Britain’s navy chief hit back at claims his sailors were "cowards" for failing to intervene after a British couple were captured by Somali pirates saying they could not have put the civilians’ lives at risk.
Pirates have demanded a $7 million ransom for Paul and Rachel Chandler, who were kidnapped while they sailed their 38-foot (12-metre) yacht Lynn Rival in international waters north of the Seychelles at the end of October.
The couple said in a film broadcast on Nov. 20 their captors were losing patience and they feared being killed within a week.
The Ministry of Defence said the Royal Navy’s Wave Knight ship had located the couple’s yacht in the Indian Ocean days after their capture, and had watched them being transferred to another boat.
However the crew had not intervened in case they endangered the hostages, leading to criticism from some commentators.
"Once you have a hostage situation, your military options are inevitably limited," Admiral Mark Stanhope said.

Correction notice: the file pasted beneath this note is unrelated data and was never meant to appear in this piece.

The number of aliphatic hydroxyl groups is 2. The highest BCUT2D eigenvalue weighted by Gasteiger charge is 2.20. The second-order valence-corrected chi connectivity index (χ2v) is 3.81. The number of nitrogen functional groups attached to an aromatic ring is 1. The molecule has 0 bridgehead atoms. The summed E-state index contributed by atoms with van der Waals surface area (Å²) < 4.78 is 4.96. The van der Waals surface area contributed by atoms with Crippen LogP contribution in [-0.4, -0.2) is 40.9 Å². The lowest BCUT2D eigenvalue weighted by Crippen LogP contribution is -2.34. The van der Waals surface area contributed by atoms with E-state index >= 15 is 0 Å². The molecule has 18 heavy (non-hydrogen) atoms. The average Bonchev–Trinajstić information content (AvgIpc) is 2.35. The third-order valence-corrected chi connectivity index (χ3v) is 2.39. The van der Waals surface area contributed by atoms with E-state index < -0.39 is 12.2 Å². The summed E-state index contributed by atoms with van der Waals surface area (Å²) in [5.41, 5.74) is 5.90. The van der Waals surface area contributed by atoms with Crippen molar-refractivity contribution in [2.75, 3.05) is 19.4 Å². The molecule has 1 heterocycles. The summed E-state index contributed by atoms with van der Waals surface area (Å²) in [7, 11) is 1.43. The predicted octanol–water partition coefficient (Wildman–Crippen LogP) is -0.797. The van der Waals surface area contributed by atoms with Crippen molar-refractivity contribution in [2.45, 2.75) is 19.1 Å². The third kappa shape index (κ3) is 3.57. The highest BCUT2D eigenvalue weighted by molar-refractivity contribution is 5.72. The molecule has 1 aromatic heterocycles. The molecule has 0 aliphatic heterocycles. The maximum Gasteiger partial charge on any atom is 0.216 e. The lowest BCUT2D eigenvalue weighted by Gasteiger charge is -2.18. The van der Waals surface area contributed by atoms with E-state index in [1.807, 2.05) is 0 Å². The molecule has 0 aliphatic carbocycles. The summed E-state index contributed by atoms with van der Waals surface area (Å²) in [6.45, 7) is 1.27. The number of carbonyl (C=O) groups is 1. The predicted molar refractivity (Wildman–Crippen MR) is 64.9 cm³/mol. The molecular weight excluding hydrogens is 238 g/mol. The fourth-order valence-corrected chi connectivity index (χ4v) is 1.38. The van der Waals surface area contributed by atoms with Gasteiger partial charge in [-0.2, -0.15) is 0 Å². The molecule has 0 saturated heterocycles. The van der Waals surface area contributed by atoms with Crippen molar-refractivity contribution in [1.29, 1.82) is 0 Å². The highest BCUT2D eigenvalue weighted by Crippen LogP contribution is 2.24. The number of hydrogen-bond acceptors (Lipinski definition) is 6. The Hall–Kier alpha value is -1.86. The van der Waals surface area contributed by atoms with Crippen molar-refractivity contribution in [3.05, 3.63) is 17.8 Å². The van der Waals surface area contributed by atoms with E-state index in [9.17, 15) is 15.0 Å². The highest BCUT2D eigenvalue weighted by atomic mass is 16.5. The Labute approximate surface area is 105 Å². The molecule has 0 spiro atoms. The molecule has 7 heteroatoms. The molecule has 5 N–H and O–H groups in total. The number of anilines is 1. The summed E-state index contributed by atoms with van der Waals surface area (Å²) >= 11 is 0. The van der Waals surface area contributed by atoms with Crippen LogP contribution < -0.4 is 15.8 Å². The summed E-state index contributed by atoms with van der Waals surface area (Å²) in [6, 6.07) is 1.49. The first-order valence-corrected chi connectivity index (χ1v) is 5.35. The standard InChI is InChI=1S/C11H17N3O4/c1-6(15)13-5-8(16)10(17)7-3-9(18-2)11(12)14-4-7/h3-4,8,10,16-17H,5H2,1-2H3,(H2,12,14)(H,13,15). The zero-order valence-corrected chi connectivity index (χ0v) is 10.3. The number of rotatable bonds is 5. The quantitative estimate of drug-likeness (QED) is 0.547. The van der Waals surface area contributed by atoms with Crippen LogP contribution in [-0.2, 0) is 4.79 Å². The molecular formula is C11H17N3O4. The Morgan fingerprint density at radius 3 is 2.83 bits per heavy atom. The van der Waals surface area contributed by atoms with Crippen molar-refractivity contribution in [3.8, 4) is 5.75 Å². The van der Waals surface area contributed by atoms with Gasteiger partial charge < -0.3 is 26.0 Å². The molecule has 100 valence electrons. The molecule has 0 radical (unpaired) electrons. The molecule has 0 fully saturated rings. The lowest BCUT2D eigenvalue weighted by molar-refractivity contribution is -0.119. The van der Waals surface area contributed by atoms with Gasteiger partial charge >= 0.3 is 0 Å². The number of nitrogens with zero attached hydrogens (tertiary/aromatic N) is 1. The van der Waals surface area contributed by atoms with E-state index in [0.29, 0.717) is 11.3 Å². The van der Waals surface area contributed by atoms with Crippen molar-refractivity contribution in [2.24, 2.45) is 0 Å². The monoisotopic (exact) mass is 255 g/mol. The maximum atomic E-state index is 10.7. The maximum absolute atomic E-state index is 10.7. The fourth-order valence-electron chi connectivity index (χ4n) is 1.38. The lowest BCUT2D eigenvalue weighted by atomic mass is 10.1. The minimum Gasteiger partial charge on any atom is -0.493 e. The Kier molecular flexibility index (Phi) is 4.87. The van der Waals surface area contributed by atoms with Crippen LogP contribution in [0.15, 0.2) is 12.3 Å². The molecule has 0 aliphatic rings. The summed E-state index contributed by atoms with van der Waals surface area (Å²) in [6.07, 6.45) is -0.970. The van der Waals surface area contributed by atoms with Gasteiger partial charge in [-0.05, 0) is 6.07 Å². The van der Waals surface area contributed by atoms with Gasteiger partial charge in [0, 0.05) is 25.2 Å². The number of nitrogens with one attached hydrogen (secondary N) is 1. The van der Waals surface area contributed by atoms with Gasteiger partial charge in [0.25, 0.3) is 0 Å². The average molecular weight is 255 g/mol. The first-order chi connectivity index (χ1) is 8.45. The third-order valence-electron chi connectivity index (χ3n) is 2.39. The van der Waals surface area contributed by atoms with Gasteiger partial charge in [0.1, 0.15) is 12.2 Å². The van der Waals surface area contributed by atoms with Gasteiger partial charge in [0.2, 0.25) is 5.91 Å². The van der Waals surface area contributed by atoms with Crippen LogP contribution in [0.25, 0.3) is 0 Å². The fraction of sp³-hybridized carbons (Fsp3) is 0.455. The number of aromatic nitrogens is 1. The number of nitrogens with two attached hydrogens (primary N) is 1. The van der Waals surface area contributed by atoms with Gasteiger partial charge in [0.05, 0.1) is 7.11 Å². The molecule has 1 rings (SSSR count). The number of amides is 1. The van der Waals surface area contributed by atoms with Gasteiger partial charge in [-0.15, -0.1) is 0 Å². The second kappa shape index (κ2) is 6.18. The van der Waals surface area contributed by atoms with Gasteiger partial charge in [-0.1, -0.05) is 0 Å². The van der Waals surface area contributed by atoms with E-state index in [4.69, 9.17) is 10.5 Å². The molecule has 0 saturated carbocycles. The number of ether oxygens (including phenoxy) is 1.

"Had there been the opportunity to intervene while being at all sure of guaranteeing Rachel and Paul Chandlers’ safety, they would have done so," he said, adding the decision not to intervene was the "right one" in the circumstances.
A headline accompanying an opinion piece by commentator Max Hastings in the Daily Mail newspaper this week described Britain’s seaborne service as a "cowardly navy".
"What is the purpose of the Royal Navy’s presence in the Indian Ocean and the Red Sea if it shows itself toothless?" Hastings wrote.
Stanhope, who was speaking at an event at London’s Chatham House think tank, said he took issue with "some of the emotional and scurrilous language being used to describe the actions of my sailors".
"They do not appreciate, and I do not like them, being branded cowards in certain quarters of the press," he said.
"The naval service is delivering operational success, all over the world, in everything from high-end war fighting in Afghanistan to search and rescue in Ayrshire."
Pirates have plagued the busy shipping lanes off the coast of Somalia for several years. Foreign warships from 16 nations are patrolling the area to try to prevent hijacks, but pirates still prey on ships far out in the Indian Ocean.